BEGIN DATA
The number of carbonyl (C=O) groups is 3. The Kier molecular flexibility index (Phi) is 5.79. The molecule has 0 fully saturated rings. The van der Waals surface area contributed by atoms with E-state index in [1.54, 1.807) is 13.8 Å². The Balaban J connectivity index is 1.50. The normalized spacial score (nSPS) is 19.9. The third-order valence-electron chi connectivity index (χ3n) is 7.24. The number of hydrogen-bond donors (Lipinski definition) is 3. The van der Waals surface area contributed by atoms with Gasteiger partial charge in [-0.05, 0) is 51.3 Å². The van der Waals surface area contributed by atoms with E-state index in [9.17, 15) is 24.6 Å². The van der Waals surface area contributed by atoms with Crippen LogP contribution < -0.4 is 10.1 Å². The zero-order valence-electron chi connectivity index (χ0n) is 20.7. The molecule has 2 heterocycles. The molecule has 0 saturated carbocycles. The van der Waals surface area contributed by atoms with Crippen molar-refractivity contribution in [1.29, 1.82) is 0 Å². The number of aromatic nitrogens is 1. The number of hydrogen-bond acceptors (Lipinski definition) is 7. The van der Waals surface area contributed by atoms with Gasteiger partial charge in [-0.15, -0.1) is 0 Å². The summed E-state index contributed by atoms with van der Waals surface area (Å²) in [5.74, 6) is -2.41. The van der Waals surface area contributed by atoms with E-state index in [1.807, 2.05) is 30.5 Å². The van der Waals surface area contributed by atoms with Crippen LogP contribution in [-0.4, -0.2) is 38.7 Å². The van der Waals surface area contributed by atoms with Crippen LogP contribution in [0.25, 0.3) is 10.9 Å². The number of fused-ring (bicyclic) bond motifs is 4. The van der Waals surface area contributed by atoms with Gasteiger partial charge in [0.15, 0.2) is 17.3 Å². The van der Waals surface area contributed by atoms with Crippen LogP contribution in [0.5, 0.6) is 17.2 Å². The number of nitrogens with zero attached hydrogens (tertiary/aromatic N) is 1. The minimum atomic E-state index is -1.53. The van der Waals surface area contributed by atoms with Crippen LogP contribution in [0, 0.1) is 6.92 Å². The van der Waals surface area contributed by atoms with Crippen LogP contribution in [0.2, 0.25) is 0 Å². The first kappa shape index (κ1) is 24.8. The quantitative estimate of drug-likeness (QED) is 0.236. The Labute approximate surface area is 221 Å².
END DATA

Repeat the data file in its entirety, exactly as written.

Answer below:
The number of carbonyl (C=O) groups is 3. The Kier molecular flexibility index (Phi) is 5.79. The molecule has 0 fully saturated rings. The van der Waals surface area contributed by atoms with E-state index in [1.54, 1.807) is 13.8 Å². The Balaban J connectivity index is 1.50. The normalized spacial score (nSPS) is 19.9. The third-order valence-electron chi connectivity index (χ3n) is 7.24. The number of hydrogen-bond donors (Lipinski definition) is 3. The van der Waals surface area contributed by atoms with Gasteiger partial charge in [-0.05, 0) is 51.3 Å². The van der Waals surface area contributed by atoms with E-state index in [9.17, 15) is 24.6 Å². The van der Waals surface area contributed by atoms with Crippen LogP contribution < -0.4 is 10.1 Å². The zero-order valence-electron chi connectivity index (χ0n) is 20.7. The molecule has 2 heterocycles. The molecule has 0 saturated carbocycles. The van der Waals surface area contributed by atoms with Crippen molar-refractivity contribution in [1.29, 1.82) is 0 Å². The number of aromatic nitrogens is 1. The number of hydrogen-bond acceptors (Lipinski definition) is 7. The van der Waals surface area contributed by atoms with Gasteiger partial charge in [-0.15, -0.1) is 0 Å². The summed E-state index contributed by atoms with van der Waals surface area (Å²) in [5.74, 6) is -2.41. The van der Waals surface area contributed by atoms with E-state index in [1.807, 2.05) is 30.5 Å². The van der Waals surface area contributed by atoms with Crippen LogP contribution in [-0.4, -0.2) is 38.7 Å². The van der Waals surface area contributed by atoms with Crippen LogP contribution in [0.25, 0.3) is 10.9 Å². The number of fused-ring (bicyclic) bond motifs is 4. The van der Waals surface area contributed by atoms with Gasteiger partial charge in [0.15, 0.2) is 17.3 Å². The van der Waals surface area contributed by atoms with Crippen LogP contribution in [0.5, 0.6) is 17.2 Å². The number of nitrogens with zero attached hydrogens (tertiary/aromatic N) is 1. The minimum atomic E-state index is -1.53. The van der Waals surface area contributed by atoms with Crippen LogP contribution in [0, 0.1) is 6.92 Å². The van der Waals surface area contributed by atoms with Crippen LogP contribution in [0.2, 0.25) is 0 Å². The first kappa shape index (κ1) is 24.8. The quantitative estimate of drug-likeness (QED) is 0.236. The Labute approximate surface area is 221 Å².